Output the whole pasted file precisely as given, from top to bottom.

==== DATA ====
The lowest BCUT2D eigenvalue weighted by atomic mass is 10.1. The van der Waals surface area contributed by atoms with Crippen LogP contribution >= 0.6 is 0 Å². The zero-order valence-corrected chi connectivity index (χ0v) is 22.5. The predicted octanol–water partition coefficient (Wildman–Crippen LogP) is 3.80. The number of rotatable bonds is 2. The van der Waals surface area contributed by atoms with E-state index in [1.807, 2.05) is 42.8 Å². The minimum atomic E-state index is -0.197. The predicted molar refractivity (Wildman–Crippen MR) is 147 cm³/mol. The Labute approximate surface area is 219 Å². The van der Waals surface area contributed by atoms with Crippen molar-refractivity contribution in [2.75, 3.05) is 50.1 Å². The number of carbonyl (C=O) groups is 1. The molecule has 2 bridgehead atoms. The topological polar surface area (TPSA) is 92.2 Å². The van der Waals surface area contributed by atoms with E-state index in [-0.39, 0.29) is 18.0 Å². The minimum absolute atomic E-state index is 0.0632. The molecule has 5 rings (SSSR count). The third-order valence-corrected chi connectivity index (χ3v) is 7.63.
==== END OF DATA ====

The lowest BCUT2D eigenvalue weighted by atomic mass is 10.1. The van der Waals surface area contributed by atoms with Crippen LogP contribution >= 0.6 is 0 Å². The zero-order valence-corrected chi connectivity index (χ0v) is 22.5. The predicted octanol–water partition coefficient (Wildman–Crippen LogP) is 3.80. The number of rotatable bonds is 2. The van der Waals surface area contributed by atoms with E-state index in [1.807, 2.05) is 42.8 Å². The minimum atomic E-state index is -0.197. The predicted molar refractivity (Wildman–Crippen MR) is 147 cm³/mol. The Labute approximate surface area is 219 Å². The van der Waals surface area contributed by atoms with Crippen molar-refractivity contribution in [2.75, 3.05) is 50.1 Å². The number of carbonyl (C=O) groups is 1. The molecule has 2 bridgehead atoms. The topological polar surface area (TPSA) is 92.2 Å². The van der Waals surface area contributed by atoms with E-state index in [-0.39, 0.29) is 18.0 Å². The minimum absolute atomic E-state index is 0.0632. The molecule has 5 rings (SSSR count). The third-order valence-corrected chi connectivity index (χ3v) is 7.63.